This story is part of situation criticala series from CBC British Columbia reporting on the barriers people in this province face in accessing timely and appropriate health care.
A BC assisted living facility for people with serious mental illness is no longer facing permanent closure, following a CBC report over concerns from the close-knit group of friends who live there.
Residents of Lina’s Place in New Westminster said they learned the news at a meeting Tuesday afternoon with representatives from Fraser Health and the Pioneer Community Living Association, which runs the facility.
They were told they would still have to move out temporarily while the house is closed for necessary repairs, but are eventually allowed to move out if they wish.
“We were cautiously optimistic. Yes, we won the battle, but there’s still a long way to go before the end,” said resident Jeff MacPherson.
In July, the 11 people who live at Lina’s Place received notices that the duplex would be closed permanently in a year and then sold by BC Housing “due to the need for a newer building and funding for more housing program choices.”
Residents who spoke to CBC said they consider each other family and fear being separated and moved from New Westminster. They were told plans for their future would be worked out individually before Lina’s Place closes in July 2023.
The plan now is to find alternative housing for everyone while the building is surveyed and repaired, and then everyone will have space inside first when it is safe to return, Fraser Health spokesman Dixon Tam wrote in an e-mail. Mail.
He said there were “several building deficiencies at Lina’s Place that could negatively impact residents’ health” but that no one would lose their current services and support.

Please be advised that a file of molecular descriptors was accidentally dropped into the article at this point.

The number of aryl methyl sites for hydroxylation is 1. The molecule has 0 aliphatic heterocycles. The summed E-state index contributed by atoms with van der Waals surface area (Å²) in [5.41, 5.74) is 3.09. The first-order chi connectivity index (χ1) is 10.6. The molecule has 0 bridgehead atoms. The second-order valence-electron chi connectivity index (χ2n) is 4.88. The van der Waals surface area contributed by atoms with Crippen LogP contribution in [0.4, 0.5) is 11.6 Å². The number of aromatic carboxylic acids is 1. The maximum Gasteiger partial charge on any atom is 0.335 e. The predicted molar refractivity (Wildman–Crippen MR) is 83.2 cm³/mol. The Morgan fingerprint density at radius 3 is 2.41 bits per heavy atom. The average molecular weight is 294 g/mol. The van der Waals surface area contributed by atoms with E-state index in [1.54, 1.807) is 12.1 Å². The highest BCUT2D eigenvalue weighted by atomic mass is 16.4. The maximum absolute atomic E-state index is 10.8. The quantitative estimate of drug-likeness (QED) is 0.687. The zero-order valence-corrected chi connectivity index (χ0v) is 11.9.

“It’s too early to confirm a timeline as to when Lina’s place will be safe for residents to return,” Tam added.
No reason given for change of plan
MacPherson said residents and staff have also asked for written assurances that they will be allowed to return to Lina’s Place and they are still seeking details of the problems with the home.
He added that his roommate, Alison Chow, spoke up at Tuesday’s meeting and asked, “Is this all happening because we went to the media?”
According to MacPherson, no one has answered the question directly.
Fraser Health has yet to respond to requests for more details on the plan changes.
Meanwhile, family members have filed a Freedom of Information request to receive a technical report identifying the specific problems with the building and the estimated cost of repairing them.
Before making the decision to eventually reopen Lina’s Place, BC Housing said the proceeds from the sale of the duplex would be reinvested in new services in the area.
The 21-year-old building has more than quadrupled in value since it was purchased in 2002, according to records from BC Assessment, and combined, the two sides of the duplex are valued at approximately $2.6 million.